Our People

 
 
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Drew Barringer — CEO

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Jennie Wadsworth — president

Jennie Wadsworth is a life-long teacher and educators trainer. She brings her passion for teaching and learning to the field of impact crater science and hopes to the spread the fascination with Earth and Space science to the younger generation.

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Lewin Barringer III — Vice President of Communications

Lewin Barringer III is a “Jack of all trades”. Musician, producer, educator, YouTuber, and a small business owner. Lewin oversees the company’s online presence and daily communications.

 
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Jenny Barringer Burke — Vice President & Secretary:

Jenny has been a Board member since 2007 and currently serves as Vice President and Secretary.  


Our Scientific Advisors

 
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Dr. David Kring

Dr. David A. Kring received his Ph.D. in earth and planetary sciences from Harvard University. He specializes in impact cratering processes produced when asteroids and comets collide with planetary surfaces. Dr. Kring is perhaps best known for his work with the discovery of the Chicxulub impact crater, which he linked to the K-T boundary mass extinction of dinosaurs and over half of the plants and animals that existed on Earth 65 million years ago. He also studied the environmental effects of impact cratering and as shown how impact processes can affect both the geological and biological evolution of a planet. This work includes studies of the dramatic environmental perturbations (e.g., prolonged darkness, acid rain, wildfires) expected after the Chicxulub impact event, plus studies of several smaller local, regional, and global effects produced by the thousands of impact events that affected Earth after life evolved. He produced the first assessment of the paleo-environmental conditions at the time of the Barringer Meteorite impact event and the calamity that followed the explosive collision. Pushing back the cloak of time farther, he has explored how early Solar System bombardment may have affected the origin and early evolution of life on Earth. In particular, he suggested that early impact bombardment created vast subsurface hydrothermal systems that were crucibles for pre-biotic chemistry and provided habitats for the early evolution of life. He calls this concept the impact-origin of life hypothesis.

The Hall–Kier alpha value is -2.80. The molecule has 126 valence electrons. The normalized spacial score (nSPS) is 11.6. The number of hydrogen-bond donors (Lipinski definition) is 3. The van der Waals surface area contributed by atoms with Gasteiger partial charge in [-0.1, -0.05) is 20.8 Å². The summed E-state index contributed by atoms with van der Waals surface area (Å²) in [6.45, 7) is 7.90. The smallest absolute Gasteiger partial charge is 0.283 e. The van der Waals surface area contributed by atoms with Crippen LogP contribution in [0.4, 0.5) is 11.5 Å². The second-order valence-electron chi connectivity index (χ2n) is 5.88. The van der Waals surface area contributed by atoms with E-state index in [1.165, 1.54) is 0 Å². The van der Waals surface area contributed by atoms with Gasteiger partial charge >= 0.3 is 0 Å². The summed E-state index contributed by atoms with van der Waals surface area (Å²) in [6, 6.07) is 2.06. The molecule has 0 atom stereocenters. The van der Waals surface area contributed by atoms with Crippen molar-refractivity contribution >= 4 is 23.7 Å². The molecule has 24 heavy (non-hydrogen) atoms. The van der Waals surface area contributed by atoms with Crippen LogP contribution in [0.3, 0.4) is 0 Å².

Dr. Kring is also well-known for his work with the development of lunar mission concepts. He is particularly interested in the interfaces between science, exploration, and operations, to ensure a return to the Moon maximizes productivity while enhancing safety and efficiencies during robotic and crew operations. In that context, he has trained astronauts how to work with planetary surfaces (e.g., the Moon, Mars, and asteroids) at Barringer Meteorite Crater. He has also been deeply involved in lunar and near-Earth asteroid mission simulations to test the hardware and concepts of operation needed for human spaceflight missions beyond low-Earth orbit. 

Dr. Kring has been actively engaged in communicating scientific issues to the public through a variety of print, radio, and television forums, including popular science books, magazine articles, and science documentaries for the Discovery Channel, Learning Channel, History Channel, PBS, Channel 4 (U.K), and NHK (Japan).

 
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Dr. Christian Koeberl

Christian Koeberl is the director general of the Natural History Museum Vienna, Austria, and full professor of geosciences (planetary geology) at the University of Vienna, where he is the deputy head of the Department of Lithospheric Research. He is a full member of the Austrian Academy of Sciences, where he also heads the Committee on Geosciences. Koeberl studied chemistry, physics, and astronomy at the Technical University of Vienna and the University of Vienna, and obtained his PhD in 1983 at the University of Graz. His main research interests are meteorite impact craters, meteorites, and geo- and cosmochemistry, as well as the early Earth and planetary geology.

His publication record includes over 400 peer-reviewed scientific papers; asteroid 15963 is named in his honor “Koeberl.”


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Former Scientific Advisor

Gene Shoemaker

Gene Shoemaker, one of the founders of the field of planetary science, is best known for co-discovering the comet, Shoemaker-Levy with his wife Carolyn S. Shoemaker and David H. Levy. Shoemaker also was the first scientist in the field of terrestrial craters to prove their impact crater origin. With his tests of nuclear explosions, he proved definitively to the scientific community that Barringer Meteorite Crater was formed by a meteor impact.